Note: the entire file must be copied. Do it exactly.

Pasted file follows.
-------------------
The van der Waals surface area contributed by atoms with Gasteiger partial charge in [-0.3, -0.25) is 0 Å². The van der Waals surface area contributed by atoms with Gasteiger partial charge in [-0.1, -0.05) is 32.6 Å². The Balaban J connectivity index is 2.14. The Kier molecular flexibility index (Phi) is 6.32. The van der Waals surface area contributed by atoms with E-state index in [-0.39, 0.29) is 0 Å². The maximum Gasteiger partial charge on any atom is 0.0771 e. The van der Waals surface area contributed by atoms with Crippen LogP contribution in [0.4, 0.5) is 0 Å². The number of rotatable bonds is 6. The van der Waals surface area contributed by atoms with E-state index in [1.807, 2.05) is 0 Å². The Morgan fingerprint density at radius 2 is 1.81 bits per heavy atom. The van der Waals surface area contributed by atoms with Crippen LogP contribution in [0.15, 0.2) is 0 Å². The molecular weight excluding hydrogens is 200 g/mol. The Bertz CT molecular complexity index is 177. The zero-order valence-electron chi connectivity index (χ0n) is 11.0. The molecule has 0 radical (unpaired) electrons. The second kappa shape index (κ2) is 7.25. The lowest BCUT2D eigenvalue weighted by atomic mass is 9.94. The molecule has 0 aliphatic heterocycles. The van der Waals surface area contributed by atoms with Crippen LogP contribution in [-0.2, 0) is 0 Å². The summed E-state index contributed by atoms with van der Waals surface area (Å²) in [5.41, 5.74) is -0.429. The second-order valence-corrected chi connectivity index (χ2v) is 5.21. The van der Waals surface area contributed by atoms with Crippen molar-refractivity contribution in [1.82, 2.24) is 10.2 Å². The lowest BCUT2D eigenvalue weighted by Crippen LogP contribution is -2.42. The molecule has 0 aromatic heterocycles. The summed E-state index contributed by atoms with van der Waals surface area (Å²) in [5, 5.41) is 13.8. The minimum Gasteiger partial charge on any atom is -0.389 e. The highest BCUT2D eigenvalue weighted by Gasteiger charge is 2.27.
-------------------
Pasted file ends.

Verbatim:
The van der Waals surface area contributed by atoms with Gasteiger partial charge in [-0.3, -0.25) is 0 Å². The van der Waals surface area contributed by atoms with Gasteiger partial charge in [-0.1, -0.05) is 32.6 Å². The Balaban J connectivity index is 2.14. The Kier molecular flexibility index (Phi) is 6.32. The van der Waals surface area contributed by atoms with E-state index in [-0.39, 0.29) is 0 Å². The maximum Gasteiger partial charge on any atom is 0.0771 e. The van der Waals surface area contributed by atoms with Crippen LogP contribution in [0.4, 0.5) is 0 Å². The number of rotatable bonds is 6. The van der Waals surface area contributed by atoms with E-state index in [1.807, 2.05) is 0 Å². The Morgan fingerprint density at radius 2 is 1.81 bits per heavy atom. The van der Waals surface area contributed by atoms with Crippen LogP contribution in [0.15, 0.2) is 0 Å². The molecular weight excluding hydrogens is 200 g/mol. The Bertz CT molecular complexity index is 177. The zero-order valence-electron chi connectivity index (χ0n) is 11.0. The molecule has 0 radical (unpaired) electrons. The second kappa shape index (κ2) is 7.25. The lowest BCUT2D eigenvalue weighted by atomic mass is 9.94. The molecule has 0 aliphatic heterocycles. The van der Waals surface area contributed by atoms with Crippen LogP contribution in [-0.2, 0) is 0 Å². The summed E-state index contributed by atoms with van der Waals surface area (Å²) in [5.41, 5.74) is -0.429. The second-order valence-corrected chi connectivity index (χ2v) is 5.21. The van der Waals surface area contributed by atoms with Crippen molar-refractivity contribution in [1.82, 2.24) is 10.2 Å². The lowest BCUT2D eigenvalue weighted by Crippen LogP contribution is -2.42. The molecule has 0 aromatic heterocycles. The summed E-state index contributed by atoms with van der Waals surface area (Å²) in [5, 5.41) is 13.8. The minimum Gasteiger partial charge on any atom is -0.389 e. The highest BCUT2D eigenvalue weighted by Gasteiger charge is 2.27.